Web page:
The United Nations Mine Action Service (UNMAS) provides key updates on humanitarian mine action including in Afghanistan, DRC, Iraq, Mali, Somalia, Syria and more

4 December 2015

Geneva – 04 December 2015. The United Nations Mine Action Service (UNMAS) briefed the press on several key humanitarian mine action issues earlier on today at the Palais des Nations.

“Anti-personnel landmines have no place in our world,” stated Bruno Donat, Chief of the UNMAS Geneva office, echoing the words of the Secretary-General of the United Nations.

Updated information through specific and detailed fact sheets were provided on several UNMAS programmes including in: Afghanistan, Central African Republic, Colombia, Côte d’Ivoire, the Democratic Republic of the Congo, Iraq, Lebanon, Libya, Mali, Palestine, Somalia, South Sudan, Sudan, Syria, and the Territory of Western Sahara.

Visiting from Mogadishu, Alan MacDonald, UNMAS Programme Director in Somalia, expressed enthusiasm when discussing the Government of Somalia’s mine and explosive hazards clearance plan entitled the Badbaado Plan, translating to “saving life / giving protection.” Mr. MacDonald further explained “the Badbaado plan outlines the Federal Government’s approach to explosive hazard management in line with Somalia’s obligations under the Anti-Personnel Mine Ban Convention and the Convention on Certain Conventional Weapons. The plan addresses requirements for clearance implementation and coordination at federal and state levels”.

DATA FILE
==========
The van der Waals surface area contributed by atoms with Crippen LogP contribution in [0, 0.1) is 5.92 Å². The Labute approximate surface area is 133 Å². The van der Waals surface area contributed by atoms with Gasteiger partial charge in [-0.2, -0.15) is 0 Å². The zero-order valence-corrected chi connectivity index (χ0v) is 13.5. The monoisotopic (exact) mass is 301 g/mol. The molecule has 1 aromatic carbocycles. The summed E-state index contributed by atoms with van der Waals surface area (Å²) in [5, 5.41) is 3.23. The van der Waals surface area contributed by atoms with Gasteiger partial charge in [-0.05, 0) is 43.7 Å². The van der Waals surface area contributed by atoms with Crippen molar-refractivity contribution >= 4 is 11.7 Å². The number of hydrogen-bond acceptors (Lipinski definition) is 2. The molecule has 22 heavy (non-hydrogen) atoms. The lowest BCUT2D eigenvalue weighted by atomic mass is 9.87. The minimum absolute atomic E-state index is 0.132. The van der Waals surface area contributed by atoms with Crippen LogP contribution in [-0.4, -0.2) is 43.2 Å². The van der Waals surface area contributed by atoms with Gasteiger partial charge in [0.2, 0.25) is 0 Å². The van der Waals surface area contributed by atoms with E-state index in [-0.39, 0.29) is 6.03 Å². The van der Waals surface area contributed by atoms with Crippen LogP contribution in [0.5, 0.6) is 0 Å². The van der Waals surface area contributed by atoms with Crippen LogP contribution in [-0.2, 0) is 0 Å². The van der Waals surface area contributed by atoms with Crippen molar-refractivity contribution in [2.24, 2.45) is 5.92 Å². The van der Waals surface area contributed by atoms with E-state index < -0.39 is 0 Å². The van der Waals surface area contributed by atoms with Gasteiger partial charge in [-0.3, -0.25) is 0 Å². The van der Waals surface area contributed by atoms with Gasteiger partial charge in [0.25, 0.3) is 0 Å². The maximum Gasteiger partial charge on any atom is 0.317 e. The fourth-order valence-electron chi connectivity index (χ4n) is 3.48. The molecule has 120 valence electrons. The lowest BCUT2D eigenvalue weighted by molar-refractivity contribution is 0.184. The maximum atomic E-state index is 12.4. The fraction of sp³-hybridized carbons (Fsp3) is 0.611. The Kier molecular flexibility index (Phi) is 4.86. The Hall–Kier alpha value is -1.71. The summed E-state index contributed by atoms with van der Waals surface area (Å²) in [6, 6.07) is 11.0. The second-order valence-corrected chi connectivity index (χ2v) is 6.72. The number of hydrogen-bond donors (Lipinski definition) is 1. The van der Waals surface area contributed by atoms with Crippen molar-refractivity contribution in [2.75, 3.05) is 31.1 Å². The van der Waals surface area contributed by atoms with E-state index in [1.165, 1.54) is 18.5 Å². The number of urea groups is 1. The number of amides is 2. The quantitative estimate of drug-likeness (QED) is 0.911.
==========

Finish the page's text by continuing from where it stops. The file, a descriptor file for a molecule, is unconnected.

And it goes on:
“Mine action is humanitarian action” stated Mr. Donat as he elaborated on the work of UNMAS, when speaking on the preparation for the upcoming World Humanitarian Summit in May 2016 in Istanbul, Turkey. In particular, he highlighted UNMAS collaboration with the United Nations High Commissioner for Refugees (UNHCR) and the Office for the Coordination of Humanitarian Affairs (OCHA). He explained the lead role of UNMAS as coordinator of the Mine Action Area of Responsibility within the UNHCR-led Global Protection Cluster, and mentioned, inter alia, a specific cooperation with OCHA on the ‘Whole of Syria’ humanitarian approach.

UNMAS applies expertise to mitigate the threat of an increasingly wide range of explosive hazards, from unexploded missiles, artillery shells, rockets, grenades and mortars, to unsafe and unsecured weapons and ammunition, improvised explosive devices and cluster bombs. UNMAS leads, coordinates and carries out efforts to mitigate these threats when mandated by the United Nations Security Council or, when requested by the Secretary-General or an affected country, often in response to a humanitarian emergency.
Copies of the latest Report of the Secretary-General on Assistance in Mine Action, and the resolution on Assistance in Mine Action adopted recently without a vote by the Fourth Committee of the General Assembly on 16 October were also provided.